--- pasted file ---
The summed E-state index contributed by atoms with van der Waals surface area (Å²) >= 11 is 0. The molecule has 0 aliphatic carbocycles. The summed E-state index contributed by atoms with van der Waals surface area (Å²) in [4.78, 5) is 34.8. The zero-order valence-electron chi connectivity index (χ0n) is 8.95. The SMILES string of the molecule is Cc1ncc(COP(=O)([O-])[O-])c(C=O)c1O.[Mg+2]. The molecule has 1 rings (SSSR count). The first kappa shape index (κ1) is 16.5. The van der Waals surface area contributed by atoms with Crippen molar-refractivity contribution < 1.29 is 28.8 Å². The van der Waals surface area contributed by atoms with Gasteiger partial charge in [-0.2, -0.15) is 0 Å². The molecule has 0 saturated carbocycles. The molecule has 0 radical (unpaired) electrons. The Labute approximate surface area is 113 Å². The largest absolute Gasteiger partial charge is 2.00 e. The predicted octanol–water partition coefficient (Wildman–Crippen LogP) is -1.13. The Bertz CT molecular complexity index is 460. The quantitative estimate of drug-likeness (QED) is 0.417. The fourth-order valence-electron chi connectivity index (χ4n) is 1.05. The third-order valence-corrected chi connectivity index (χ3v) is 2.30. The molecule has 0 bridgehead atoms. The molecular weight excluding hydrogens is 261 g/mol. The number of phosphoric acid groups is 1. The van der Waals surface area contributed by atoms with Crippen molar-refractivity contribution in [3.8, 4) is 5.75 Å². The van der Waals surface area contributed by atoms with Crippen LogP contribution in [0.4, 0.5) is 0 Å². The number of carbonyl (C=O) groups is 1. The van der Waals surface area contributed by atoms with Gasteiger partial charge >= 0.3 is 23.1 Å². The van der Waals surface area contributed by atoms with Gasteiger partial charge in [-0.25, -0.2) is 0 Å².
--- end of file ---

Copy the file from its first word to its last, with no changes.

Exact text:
The summed E-state index contributed by atoms with van der Waals surface area (Å²) >= 11 is 0. The molecule has 0 aliphatic carbocycles. The summed E-state index contributed by atoms with van der Waals surface area (Å²) in [4.78, 5) is 34.8. The zero-order valence-electron chi connectivity index (χ0n) is 8.95. The SMILES string of the molecule is Cc1ncc(COP(=O)([O-])[O-])c(C=O)c1O.[Mg+2]. The molecule has 1 rings (SSSR count). The first kappa shape index (κ1) is 16.5. The van der Waals surface area contributed by atoms with Crippen molar-refractivity contribution < 1.29 is 28.8 Å². The van der Waals surface area contributed by atoms with Gasteiger partial charge in [-0.2, -0.15) is 0 Å². The molecule has 0 saturated carbocycles. The molecule has 0 radical (unpaired) electrons. The Labute approximate surface area is 113 Å². The largest absolute Gasteiger partial charge is 2.00 e. The predicted octanol–water partition coefficient (Wildman–Crippen LogP) is -1.13. The Bertz CT molecular complexity index is 460. The quantitative estimate of drug-likeness (QED) is 0.417. The fourth-order valence-electron chi connectivity index (χ4n) is 1.05. The third-order valence-corrected chi connectivity index (χ3v) is 2.30. The molecule has 0 bridgehead atoms. The molecular weight excluding hydrogens is 261 g/mol. The number of phosphoric acid groups is 1. The van der Waals surface area contributed by atoms with Crippen molar-refractivity contribution in [3.8, 4) is 5.75 Å². The van der Waals surface area contributed by atoms with Crippen LogP contribution in [0.4, 0.5) is 0 Å². The number of carbonyl (C=O) groups is 1. The van der Waals surface area contributed by atoms with Gasteiger partial charge >= 0.3 is 23.1 Å². The van der Waals surface area contributed by atoms with Gasteiger partial charge in [-0.25, -0.2) is 0 Å².